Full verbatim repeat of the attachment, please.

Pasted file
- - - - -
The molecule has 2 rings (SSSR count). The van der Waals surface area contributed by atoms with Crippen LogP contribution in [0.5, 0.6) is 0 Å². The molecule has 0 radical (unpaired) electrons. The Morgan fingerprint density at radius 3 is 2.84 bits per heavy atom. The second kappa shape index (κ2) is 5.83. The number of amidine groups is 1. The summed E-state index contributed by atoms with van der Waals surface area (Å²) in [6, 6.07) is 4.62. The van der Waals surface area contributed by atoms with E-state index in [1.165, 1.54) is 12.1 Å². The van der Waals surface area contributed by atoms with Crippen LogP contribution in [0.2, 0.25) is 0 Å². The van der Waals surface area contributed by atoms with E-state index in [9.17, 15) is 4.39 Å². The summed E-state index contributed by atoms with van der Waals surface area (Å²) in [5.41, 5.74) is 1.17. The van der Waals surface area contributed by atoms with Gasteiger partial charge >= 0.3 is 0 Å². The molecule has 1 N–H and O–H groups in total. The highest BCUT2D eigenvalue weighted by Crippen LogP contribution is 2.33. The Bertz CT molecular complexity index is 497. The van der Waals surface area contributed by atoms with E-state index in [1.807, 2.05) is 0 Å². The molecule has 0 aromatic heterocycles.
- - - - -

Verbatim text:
The molecule has 2 rings (SSSR count). The van der Waals surface area contributed by atoms with Crippen LogP contribution in [0.5, 0.6) is 0 Å². The molecule has 0 radical (unpaired) electrons. The Morgan fingerprint density at radius 3 is 2.84 bits per heavy atom. The second kappa shape index (κ2) is 5.83. The number of amidine groups is 1. The summed E-state index contributed by atoms with van der Waals surface area (Å²) in [6, 6.07) is 4.62. The van der Waals surface area contributed by atoms with E-state index in [1.165, 1.54) is 12.1 Å². The van der Waals surface area contributed by atoms with Crippen LogP contribution in [0.2, 0.25) is 0 Å². The van der Waals surface area contributed by atoms with E-state index in [9.17, 15) is 4.39 Å². The summed E-state index contributed by atoms with van der Waals surface area (Å²) in [5.41, 5.74) is 1.17. The van der Waals surface area contributed by atoms with Gasteiger partial charge >= 0.3 is 0 Å². The molecule has 1 N–H and O–H groups in total. The highest BCUT2D eigenvalue weighted by Crippen LogP contribution is 2.33. The Bertz CT molecular complexity index is 497. The van der Waals surface area contributed by atoms with E-state index in [1.807, 2.05) is 0 Å². The molecule has 0 aromatic heterocycles.